Later delivery of cross rail could also have a negative impact for commuters, for example:
Delays in the project completion
The Northern Line Battersea extension was supposed to be ready for use by London travelers by 2020. Although the tunnels for the extension have already been finished, the rest of the work has yet to be completed, including station fit outs and work on the tracks. This project is viewed as the next big infrastructure objective after Crossrail but the delay to the Elizabeth Line could mean that there aren’t enough contractors available to complete the Northern Line extension on time.
National Rail timetable chaos
The plan was for a new National Rail timetable to be launched at the same time as Crossrail. This may now need to be reconsidered for the stations that share track, stations and platforms with the Elizabeth Line, to avoid inconveniencing commuters.
Can a project like Crossrail ever be seen as sustainable?
For any construction project today, it’s necessary to consider the impact that the construction has on sustainability and the environment. This might be how sustainable the construction is, the effect on locals who are living around the construction of the line, or the impact of pollution etc from construction sites. Given the high profile nature of the Crossrail project it was essential for there to be some eco and environmental credibility established. These are some of the ways in which Crossrail tried to make the Elizabeth Line more sustainable and environmentally friendly.
Pollutant reducing emission controls were used wherever possible across Crossrail construction sites. For example, 84% of the construction machinery used for the central section of the Elizabeth Line was fitted with emission control systems.
Supply chain sustainability
Initially, criticisms were leveled at Crossrail with many assuming it would purely benefit businesses in London and the areas that the Elizabeth Line would reach. In the end, only just over a third of Crossrail contracts were given to London businesses and 62% were awarded to companies outside the capital. Many businesses benefitted greatly from being involved in the project, not just in terms of the income and profile but in other ways too. For example, 44% of small and medium sized businesses involved said they formed new networks as a result of Crossrail contracts.
Sustainably handling materials
The volume of earth that had to be removed to make space for the Crossrail tunnels could have been a big issue for the project. However, plans were put in place to make use of this earth somewhere else. In the end, the majority of it was used in other locations, including in the Jubilee Marsh as part of the Wallasea Island Wild Coast project.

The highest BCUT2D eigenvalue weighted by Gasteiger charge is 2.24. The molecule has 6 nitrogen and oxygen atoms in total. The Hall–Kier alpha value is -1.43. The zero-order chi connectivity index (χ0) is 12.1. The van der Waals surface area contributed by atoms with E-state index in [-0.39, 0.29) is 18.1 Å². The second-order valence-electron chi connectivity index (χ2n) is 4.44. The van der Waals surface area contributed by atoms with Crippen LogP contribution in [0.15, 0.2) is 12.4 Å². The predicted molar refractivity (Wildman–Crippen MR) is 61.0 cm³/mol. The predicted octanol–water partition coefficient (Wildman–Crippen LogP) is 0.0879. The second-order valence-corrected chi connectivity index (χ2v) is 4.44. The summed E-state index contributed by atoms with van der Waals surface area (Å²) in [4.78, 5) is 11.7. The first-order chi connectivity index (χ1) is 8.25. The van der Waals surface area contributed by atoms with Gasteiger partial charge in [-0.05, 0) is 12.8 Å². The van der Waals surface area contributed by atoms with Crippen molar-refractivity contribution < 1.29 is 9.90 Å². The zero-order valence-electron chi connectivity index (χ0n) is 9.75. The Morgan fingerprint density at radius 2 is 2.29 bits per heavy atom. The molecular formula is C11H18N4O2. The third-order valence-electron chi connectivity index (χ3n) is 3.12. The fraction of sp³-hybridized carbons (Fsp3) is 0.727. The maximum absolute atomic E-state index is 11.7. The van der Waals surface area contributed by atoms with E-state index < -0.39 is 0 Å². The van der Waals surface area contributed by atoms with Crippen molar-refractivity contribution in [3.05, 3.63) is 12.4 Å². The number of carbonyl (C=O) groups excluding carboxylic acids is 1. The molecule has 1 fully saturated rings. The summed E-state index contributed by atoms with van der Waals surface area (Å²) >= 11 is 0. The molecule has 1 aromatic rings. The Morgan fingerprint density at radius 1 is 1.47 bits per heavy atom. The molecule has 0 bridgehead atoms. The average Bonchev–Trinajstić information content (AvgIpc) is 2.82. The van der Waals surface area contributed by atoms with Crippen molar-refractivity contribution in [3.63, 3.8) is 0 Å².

Protecting the local living environment
Construction sites can be difficult to live close to, particularly when such an extensive project is being undertaken. Crossrail ensured that local residents’ environmental needs were considered with measures such as offering noise insulation to residents who lived close to where the work was taking place.
Although construction can often be responsible for pollution, Crossrail hoped to offset this through performance. For example, the design of the Elizabeth Line will result in an expected 2.5 million tonne CO2 reduction over its 120-year lifespan.
Nature and wildlife
Crossrail has planned regeneration for the natural landscapes that have been disrupted by the project. Multidisciplinary working groups have been set up to maximise the opportunities for biodiversity enhancement.
More than 100 archeologists have worked on the Crossrail sites throughout development. Their purpose was to protect historic finds and ensure the project was not disruptive to key sites. Tens of thousands of historic items that may never have seen the light of day were recovered during the Crossrail construction. These spanned 55 million years of London’s history.
Although Crossrail has run into many issues – and hit delays and additional costs – it still remains one of the most ambitious infrastructure projects in British history. Given the delay in completion is still not possible to fully appreciate what an infrastructure improvement like this will really be able to deliver to passengers in the UK, especially those commuting in and out of London on a regular basis.
As the largest construction project in Europe it’s still a flagship initiative and the hope is that it will prove to be a good investment, not just for the 200 million passengers who will use it on a regular basis but also for UK infrastructure and construction as a whole.
RG Group takes a keen interest in iconic construction, such as Crossrail, and its broader impact. Contact us to find out more today on 01732 526 850.